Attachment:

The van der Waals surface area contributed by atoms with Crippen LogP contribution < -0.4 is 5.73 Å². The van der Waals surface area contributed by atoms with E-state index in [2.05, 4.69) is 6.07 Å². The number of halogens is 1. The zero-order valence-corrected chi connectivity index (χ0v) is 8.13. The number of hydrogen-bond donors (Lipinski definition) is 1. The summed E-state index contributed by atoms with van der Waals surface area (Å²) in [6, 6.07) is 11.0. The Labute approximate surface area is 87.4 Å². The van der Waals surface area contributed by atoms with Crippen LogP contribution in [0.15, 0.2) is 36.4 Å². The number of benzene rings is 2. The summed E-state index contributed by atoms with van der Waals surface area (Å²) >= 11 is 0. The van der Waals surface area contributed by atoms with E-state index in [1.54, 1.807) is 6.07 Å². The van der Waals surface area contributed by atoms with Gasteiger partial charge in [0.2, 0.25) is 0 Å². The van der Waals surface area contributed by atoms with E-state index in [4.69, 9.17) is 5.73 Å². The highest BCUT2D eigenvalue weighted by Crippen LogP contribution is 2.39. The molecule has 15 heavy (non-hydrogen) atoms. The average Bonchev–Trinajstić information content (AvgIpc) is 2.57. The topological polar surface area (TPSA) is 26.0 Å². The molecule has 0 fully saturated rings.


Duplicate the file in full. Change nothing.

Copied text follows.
The van der Waals surface area contributed by atoms with Crippen LogP contribution < -0.4 is 5.73 Å². The van der Waals surface area contributed by atoms with E-state index in [2.05, 4.69) is 6.07 Å². The number of halogens is 1. The zero-order valence-corrected chi connectivity index (χ0v) is 8.13. The number of hydrogen-bond donors (Lipinski definition) is 1. The summed E-state index contributed by atoms with van der Waals surface area (Å²) in [6, 6.07) is 11.0. The Labute approximate surface area is 87.4 Å². The van der Waals surface area contributed by atoms with Crippen LogP contribution in [0.15, 0.2) is 36.4 Å². The number of benzene rings is 2. The summed E-state index contributed by atoms with van der Waals surface area (Å²) >= 11 is 0. The van der Waals surface area contributed by atoms with E-state index in [1.54, 1.807) is 6.07 Å². The van der Waals surface area contributed by atoms with Gasteiger partial charge in [0.2, 0.25) is 0 Å². The van der Waals surface area contributed by atoms with E-state index in [4.69, 9.17) is 5.73 Å². The highest BCUT2D eigenvalue weighted by Crippen LogP contribution is 2.39. The molecule has 15 heavy (non-hydrogen) atoms. The average Bonchev–Trinajstić information content (AvgIpc) is 2.57. The topological polar surface area (TPSA) is 26.0 Å². The molecule has 0 fully saturated rings.